Why to Use
Pediatric stroke is relatively uncommon, but it remains an important cause of morbidity and mortality in children. Adult stroke scales have limited sensitivity when applied to pediatric populations (62%-67% sensitivity according to an analysis by Mackay et al ). The PedNIHSS is up to 87% sensitive (Beslow 2012). It quantifies the severity of pediatric stroke and can be trended over time to assess recovery, while the initial score may be predictive of future disability at 90 days.
When to Use
The PedNIHSS should be used in pediatric patients aged ≥ 2 years who have clinical and radiologic signs of acute ischemic stroke.
In order to improve the accuracy of the PedNIHSS, the patient’s family members should be instructed to refrain from hinting at the correct responses to the questions asked.
Abbreviation: tPA, tissue plasminogen activator.
Derek Tam, MD, MPH
Pediatric patients with sickle cell disease who present with acute ischemic stroke will likely benefit from emergent blood transfusion to reduce hyperviscosity. Early consultation with a pediatric hematologist, in addition to a pediatric neurologist, is recommended for these patients.
Pediatric stroke is rare, and the true predictive value of the PedNIHSS is subject to change as the scale continues to be studied. Retrospective application of the PedNIHSS has been shown to be valid and reliable in 1 cross-sectional study (Beslow 2012).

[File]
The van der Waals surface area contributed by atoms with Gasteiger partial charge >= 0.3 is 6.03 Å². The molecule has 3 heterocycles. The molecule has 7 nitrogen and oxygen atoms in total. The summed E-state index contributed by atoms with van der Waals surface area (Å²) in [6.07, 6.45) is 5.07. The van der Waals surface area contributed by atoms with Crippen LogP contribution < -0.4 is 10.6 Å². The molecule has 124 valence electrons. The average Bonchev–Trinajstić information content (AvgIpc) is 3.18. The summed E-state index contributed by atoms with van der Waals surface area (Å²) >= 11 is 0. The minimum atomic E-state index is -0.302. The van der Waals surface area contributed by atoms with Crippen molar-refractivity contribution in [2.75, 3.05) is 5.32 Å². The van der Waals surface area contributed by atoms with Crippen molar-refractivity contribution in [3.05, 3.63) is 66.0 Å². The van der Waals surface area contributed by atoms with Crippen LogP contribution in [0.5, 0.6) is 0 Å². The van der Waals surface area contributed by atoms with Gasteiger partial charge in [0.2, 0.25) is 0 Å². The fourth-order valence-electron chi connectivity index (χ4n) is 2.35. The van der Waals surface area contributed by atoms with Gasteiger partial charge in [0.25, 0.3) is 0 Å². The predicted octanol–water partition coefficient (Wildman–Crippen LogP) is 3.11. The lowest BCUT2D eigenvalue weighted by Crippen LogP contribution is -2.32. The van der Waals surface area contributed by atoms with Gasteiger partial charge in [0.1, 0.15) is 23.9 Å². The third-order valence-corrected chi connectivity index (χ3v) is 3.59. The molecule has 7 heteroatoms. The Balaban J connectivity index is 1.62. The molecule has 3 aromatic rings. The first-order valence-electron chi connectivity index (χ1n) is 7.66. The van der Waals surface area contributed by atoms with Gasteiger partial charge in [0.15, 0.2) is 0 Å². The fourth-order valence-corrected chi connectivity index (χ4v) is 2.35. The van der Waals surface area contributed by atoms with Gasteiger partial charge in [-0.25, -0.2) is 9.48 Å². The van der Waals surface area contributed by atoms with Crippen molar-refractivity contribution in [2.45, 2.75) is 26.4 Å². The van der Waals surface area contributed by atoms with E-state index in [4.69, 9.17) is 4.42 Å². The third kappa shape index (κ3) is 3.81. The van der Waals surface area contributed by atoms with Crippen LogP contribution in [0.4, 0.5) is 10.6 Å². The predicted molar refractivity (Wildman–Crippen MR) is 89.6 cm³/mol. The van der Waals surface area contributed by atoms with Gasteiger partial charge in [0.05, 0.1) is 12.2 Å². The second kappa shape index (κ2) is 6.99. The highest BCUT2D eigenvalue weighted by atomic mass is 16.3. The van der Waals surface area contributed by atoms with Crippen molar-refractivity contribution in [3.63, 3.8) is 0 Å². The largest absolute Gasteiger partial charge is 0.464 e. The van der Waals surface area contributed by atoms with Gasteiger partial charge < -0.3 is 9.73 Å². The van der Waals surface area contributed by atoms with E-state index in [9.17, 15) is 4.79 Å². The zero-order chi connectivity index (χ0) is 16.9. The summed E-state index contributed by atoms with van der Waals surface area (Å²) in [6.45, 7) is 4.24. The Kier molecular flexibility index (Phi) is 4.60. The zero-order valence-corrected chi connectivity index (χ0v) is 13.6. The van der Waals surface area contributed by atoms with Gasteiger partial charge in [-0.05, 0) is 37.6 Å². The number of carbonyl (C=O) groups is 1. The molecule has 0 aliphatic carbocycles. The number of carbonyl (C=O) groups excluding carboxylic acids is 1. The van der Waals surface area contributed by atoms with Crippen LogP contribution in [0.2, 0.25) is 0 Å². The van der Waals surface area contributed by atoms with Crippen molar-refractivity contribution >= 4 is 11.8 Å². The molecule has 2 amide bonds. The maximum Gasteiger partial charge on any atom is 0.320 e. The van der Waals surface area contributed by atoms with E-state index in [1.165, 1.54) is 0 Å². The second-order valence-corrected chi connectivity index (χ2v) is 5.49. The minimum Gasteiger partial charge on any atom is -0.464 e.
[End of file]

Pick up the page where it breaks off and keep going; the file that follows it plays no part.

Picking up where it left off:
The PedNIHSS was developed by expert consensus of a panel of adult and pediatric stroke experts (Ichord 2011). The panel adapted the validated adult NIHSS to be appropriate for age-related variations in the comprehension of examination materials. The scoring strategy and ranges were not changed. The panel evaluated the interrater reliability of the PedNIHSS among 113 patients aged 2 to 18 years in a multicenter prospective cohort study. Overall, the interrater reliability was found to be quite high, ranging from 0.63 to 1.00 among the evaluating pediatric neurologists.
The PedNIHSS was externally validated by applying it to 75 children enrolled in a prospective study (Beslow 2012). Patients were scored both prospectively and retrospectively (based on the chart). Retrospectively applied scores correlated well with prospective scores (r2 = 0.76). Interrater reliability was good overall (intraclass correlation coefficient of 0.95; 95% confidence interval, 0.94-0.97), with similar findings for individual test items.
Rebecca N. Ichord, MD
Amy Buckowski, MD; Emily Rose, MD, FAAP, FAAEM, FACEP
Lauren A. Beslow, MD, MSCE, FAHA; Meghan Gilley, MD, FRCPC
December 15, 2019
December 15, 2022